In days gone by, the cruise industry was made up of a few specialist travel companies and catered largely to the upper-class vacationer. However, as with many other travel sectors before it, cruising has truly become accessible to the masses and is now one of the most popular forms of vacation in the western world. So what changed in this seemingly elitist pastime? And how did the industry make the transition from a specialist to a mainstream vacation choice so quickly?
Cruising is a very enjoyable and relatively stress-free form of travel, and despite many preconceptions, it is also a very good value for the money. You only pay one price which on the outset might seem large but includes all meals, accommodation, activities, transportation, and entertainment. Also, as cruise ships are normally multi-destination vacations, you get to see lots more places than you would on a conventional break. As more and more people began to realize the value of cruises, companies found themselves filling their vacancies very quickly and even having to start waiting lists. As with any industry, demand dictates growth, and with growth comes reduced prices.
Not only were there massive demand increases in the industry’s formative years, but this demand has continued to grow. Despite the recession, the UK cruise industry is predicted to show a growth of around 8% next year, and the US market is also predicted to grow. This demand is also evident in recent tickets sales, such as the maiden voyage of Cunard Cruises’ Queen Elizabeth, which sold out her 2,068 rooms in just 29 minutes.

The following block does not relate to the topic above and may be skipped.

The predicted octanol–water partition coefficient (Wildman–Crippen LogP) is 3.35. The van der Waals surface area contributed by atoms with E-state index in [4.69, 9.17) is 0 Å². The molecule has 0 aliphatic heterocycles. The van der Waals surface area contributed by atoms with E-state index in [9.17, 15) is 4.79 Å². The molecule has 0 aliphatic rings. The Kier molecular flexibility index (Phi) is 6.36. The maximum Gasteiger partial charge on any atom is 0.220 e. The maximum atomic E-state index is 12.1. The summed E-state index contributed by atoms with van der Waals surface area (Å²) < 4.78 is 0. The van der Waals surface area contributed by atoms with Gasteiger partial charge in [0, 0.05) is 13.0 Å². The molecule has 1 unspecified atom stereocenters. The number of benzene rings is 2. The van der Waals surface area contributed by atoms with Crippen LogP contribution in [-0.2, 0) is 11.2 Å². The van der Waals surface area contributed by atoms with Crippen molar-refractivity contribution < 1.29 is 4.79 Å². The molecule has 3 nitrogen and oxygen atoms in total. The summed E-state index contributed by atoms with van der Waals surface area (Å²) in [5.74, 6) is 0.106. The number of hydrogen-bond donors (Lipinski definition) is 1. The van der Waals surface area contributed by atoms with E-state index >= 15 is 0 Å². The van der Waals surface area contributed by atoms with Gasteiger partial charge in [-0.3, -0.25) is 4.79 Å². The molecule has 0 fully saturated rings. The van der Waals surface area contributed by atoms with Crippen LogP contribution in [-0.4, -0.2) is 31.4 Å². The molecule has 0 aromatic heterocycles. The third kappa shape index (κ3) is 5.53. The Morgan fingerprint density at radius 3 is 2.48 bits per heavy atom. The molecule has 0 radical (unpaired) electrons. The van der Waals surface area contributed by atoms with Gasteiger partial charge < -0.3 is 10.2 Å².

As mentioned earlier, increased competition has had a massive influence on the price of cruises. No longer can those specialist companies place huge price tags on their cruises as customers will simply choose another company that offers the same service for less. Fueled by the continued increase in demand for cruises, new companies are being established all the time and ship construction is at an all-time high. A staggering 16 new cruise ships are set to be launched this year alone.
Growing competition is not just saving vactioners money by driving down ticket prices either. Cruise companies have begun offering customers all number of added incentives to secure their business, such as hundreds of dollars worth of on-board credit, free car hire at various destinations, free travel insurance, and even free flights to departure points and back home again. With such incredible offers, it’s no wonder cruising has one of the highest re-booking figures of all forms of travel.
Increased demand has also had a big impact on the sizes of cruise ships these days. Traditionally cruise ships catered to a couple of hundred passengers at most, but these days boats are built to carry thousands instead. In fact, Royal Caribbean will be unveiling a mega boat this year that will be able to fit 5,400 passengers on board, making it the largest cruise ship in the world. Larger boats allow cruise companies to sell many more tickets per cruise and thus lower their prices without risking their bottom line.
Improvements in technology and massive increases in boat size have also meant that cruise ships can include many more facilities these days. We already have boats with swimming pools, golf courses and mega-gyms on board, but this year sees the launch of boats that include theme parks, mono-rails and even man-made beaches. The improvements in facilities only add to the demand for cruising and so the circle of supply, demand, and decreased prices continues.
Guest contributor Duncan is a keen traveler and cruise enthusiast. He runs his own surf clothing business, featuring all you need for your vacation such as flip flops, sunglasses and hats.